Currently teaching within the School of Electrical and Electronic Engineering, Professor George is a distinguished contributor to the field of radio frequency engineering. She also holds the position of Associate Dean for Teaching and Learning at the University of Manchester. Her contributions to public outreach and engagement in engineering were rewarded in 2016 when she was appointed a Member of the Order of the British Empire (MBE).

Born in Newcastle, George completed her BSc in Astrophysics at the University of Liverpool before continuing to postgraduate study at the University of Manchester.

She specialises in research into low noise amplifiers, and is the UK lead for amplifiers in numerous radio telescope projects. Additionally, George has worked alongside NASA and the European Space Agency in studies exploring the ‘big bang’ theory.

George was honored in 2014 when she became the sixth woman in 189 years to be chosen to present the Royal Institution Christmas Lectures. Her lecture was a resounding success as she spoke live with astronauts on the International Space Station and transformed the London Shell Centre into a giant game of tetris.

At the time of the lecture, the 38-year-old professor was eight months pregnant with her first child. The Royal Academy of Engineering Rooke Award accredited these achievements in 2016 as acknowledgement for her successes in public outreach and promotion of engineering.

An inspiration for all aspiring engineers, but particularly for young women in science, George commented: “Hopefully, it sends a subconscious message that as long as your baby is fine and you’re feeling fine it doesn’t stop you from doing anything. So you can get on with your work, still make a difference and still change the world in a positive way — and you don’t have to stop for nine months because you are pregnant.”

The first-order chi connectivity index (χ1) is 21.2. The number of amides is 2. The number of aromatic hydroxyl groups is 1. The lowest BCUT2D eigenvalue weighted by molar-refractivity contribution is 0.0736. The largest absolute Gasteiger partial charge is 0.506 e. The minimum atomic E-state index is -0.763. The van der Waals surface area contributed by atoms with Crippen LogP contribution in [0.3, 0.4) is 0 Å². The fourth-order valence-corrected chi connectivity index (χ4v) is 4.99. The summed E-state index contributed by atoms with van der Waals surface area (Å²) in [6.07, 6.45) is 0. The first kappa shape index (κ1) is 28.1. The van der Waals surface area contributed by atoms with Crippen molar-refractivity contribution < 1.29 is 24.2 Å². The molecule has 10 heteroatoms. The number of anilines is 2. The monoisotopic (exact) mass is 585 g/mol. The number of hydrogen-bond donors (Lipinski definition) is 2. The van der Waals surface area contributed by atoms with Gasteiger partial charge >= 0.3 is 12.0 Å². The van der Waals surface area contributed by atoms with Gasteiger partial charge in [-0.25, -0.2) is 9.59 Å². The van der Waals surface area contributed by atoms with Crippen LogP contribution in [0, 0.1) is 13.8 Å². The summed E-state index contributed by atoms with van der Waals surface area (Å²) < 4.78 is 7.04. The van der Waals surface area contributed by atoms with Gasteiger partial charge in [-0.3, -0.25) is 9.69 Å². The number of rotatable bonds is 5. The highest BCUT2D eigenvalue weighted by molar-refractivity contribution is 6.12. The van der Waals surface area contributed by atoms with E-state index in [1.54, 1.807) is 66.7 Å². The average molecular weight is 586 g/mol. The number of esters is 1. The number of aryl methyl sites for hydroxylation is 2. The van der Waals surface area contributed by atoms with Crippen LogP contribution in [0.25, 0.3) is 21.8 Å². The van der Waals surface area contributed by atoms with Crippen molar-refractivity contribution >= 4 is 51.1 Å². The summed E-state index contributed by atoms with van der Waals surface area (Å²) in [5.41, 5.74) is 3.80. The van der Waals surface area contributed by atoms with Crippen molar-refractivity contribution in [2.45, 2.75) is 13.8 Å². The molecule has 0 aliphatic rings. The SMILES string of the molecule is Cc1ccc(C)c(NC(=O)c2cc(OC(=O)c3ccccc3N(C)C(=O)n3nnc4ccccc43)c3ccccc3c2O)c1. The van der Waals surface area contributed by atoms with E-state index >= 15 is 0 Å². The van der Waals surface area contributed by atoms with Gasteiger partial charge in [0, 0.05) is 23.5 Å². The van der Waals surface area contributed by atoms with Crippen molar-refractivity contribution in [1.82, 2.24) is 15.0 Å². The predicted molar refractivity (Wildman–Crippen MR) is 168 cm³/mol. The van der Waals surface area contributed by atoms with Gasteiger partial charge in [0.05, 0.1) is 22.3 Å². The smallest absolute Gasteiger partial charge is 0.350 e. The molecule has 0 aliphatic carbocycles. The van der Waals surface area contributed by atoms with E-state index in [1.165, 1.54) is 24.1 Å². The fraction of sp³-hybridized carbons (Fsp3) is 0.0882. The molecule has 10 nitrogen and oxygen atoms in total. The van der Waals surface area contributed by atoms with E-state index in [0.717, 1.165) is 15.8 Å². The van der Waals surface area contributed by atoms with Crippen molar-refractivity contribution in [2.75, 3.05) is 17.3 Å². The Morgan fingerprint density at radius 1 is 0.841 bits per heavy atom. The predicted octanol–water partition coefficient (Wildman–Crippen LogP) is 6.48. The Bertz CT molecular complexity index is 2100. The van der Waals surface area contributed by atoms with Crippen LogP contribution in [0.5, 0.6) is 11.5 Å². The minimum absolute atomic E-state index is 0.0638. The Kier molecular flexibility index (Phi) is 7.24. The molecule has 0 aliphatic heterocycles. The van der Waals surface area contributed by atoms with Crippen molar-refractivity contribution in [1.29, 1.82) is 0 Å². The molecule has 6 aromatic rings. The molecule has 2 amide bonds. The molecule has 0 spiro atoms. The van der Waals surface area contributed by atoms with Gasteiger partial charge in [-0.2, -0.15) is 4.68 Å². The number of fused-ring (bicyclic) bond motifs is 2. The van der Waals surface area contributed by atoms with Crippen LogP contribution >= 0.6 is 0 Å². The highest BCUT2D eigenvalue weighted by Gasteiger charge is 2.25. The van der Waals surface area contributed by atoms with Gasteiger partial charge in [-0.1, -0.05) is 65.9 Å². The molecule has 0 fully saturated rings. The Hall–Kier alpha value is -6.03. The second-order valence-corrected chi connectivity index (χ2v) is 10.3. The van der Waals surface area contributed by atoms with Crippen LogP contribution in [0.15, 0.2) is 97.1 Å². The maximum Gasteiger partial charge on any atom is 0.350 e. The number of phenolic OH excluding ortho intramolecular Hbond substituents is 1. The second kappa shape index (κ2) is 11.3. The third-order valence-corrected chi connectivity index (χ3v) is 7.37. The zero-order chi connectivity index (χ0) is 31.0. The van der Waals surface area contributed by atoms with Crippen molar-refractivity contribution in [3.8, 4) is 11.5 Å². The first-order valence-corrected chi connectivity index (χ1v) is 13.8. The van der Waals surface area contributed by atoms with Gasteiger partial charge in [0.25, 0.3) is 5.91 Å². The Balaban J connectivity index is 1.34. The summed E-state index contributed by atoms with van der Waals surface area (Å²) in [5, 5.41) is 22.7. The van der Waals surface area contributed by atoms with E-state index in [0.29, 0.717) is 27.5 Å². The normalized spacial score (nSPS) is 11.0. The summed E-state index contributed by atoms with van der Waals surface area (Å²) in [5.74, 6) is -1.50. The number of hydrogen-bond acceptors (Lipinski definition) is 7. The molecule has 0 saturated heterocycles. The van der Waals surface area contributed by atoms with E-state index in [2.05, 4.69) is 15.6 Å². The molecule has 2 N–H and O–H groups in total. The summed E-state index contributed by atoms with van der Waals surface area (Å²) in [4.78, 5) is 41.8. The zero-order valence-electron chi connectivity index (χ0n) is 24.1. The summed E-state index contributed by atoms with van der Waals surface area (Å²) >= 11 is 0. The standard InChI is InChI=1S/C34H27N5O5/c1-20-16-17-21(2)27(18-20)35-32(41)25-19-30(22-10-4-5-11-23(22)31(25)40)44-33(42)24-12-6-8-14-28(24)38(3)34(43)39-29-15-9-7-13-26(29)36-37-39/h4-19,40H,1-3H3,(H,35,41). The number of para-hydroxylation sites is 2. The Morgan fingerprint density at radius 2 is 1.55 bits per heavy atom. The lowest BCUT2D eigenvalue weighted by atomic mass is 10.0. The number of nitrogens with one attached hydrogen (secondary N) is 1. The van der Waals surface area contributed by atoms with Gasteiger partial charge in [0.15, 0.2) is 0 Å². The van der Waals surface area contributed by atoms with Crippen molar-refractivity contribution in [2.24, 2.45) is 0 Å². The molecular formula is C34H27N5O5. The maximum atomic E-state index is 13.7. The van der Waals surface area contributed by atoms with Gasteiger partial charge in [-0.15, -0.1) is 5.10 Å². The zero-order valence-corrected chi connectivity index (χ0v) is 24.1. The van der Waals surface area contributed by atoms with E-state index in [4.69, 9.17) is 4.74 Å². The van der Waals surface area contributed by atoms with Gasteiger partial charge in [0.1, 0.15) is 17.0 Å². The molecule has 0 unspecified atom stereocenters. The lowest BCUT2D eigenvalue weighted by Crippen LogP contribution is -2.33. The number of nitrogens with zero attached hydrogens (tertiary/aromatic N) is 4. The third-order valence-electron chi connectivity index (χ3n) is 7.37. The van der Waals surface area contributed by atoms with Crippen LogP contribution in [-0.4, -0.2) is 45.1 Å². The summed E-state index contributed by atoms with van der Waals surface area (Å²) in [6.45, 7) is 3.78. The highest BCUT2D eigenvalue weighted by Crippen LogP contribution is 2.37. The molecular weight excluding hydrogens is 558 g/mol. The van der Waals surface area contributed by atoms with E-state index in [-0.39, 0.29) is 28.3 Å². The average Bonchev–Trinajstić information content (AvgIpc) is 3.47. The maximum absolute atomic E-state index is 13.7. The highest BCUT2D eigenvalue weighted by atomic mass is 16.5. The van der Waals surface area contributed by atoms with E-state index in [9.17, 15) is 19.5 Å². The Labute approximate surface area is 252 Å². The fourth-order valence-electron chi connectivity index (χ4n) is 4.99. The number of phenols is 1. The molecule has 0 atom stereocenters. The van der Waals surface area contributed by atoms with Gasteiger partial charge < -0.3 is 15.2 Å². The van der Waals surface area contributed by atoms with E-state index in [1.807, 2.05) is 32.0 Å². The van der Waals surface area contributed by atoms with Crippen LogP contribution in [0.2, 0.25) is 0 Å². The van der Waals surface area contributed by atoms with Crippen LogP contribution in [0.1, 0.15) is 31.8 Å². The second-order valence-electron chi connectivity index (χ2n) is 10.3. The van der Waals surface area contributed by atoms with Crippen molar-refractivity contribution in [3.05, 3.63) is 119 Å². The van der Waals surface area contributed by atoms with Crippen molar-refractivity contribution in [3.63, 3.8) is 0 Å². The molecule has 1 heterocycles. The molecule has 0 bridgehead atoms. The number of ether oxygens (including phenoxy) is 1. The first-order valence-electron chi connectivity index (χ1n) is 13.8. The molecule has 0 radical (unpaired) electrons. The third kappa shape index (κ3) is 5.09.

Marie Stopes

Photo: Wikimedia Commons

Photo: Wikimedia Commons

Stopes was a prominent contributor to plant paleontology, and the first woman in history to become an academic at the University of Manchester. Her vast research and publications in paleobotanical papers made her one of the leading paleobotanists of her time.

By attending both day and night schools, Stopes successfully attained a first class degree in botany and geology from University College, London in just two years. In 1901, she became the first woman to hold an academic position at the University of Manchester when she took up the role of lecturer of paleobotany.

Alongside her research, she was an avid campaigner for women’s rights and a pioneer in raising awareness for women’s issues and sexual and reproductive health. Although controversial and divisive, Marie Stopes’ influence lead to the establishment of sexual and reproductive health clinics worldwide.

Stopes moved away from the field of paleobotany after the success of her work regarding women’s issues. She was a philanthropist with a strong interest in birth control. In 1918, her book ‘Married Love’ was published, along with a follow-up entitled, ‘Parenthood: A Book for Married People’.

These publications were regarded as sex education manuals and argued that marriage should be an equal relationship between partners. Although the medical establishment and the church condemned the book, it was a huge success and sold out nationwide.

Women wrote to Stopes for advice, and she regularly engaged in public speaking. She also established the first birth control clinic in the country. Today the Marie Stopes International organisation is the leading independent provider of sexual and reproductive health services.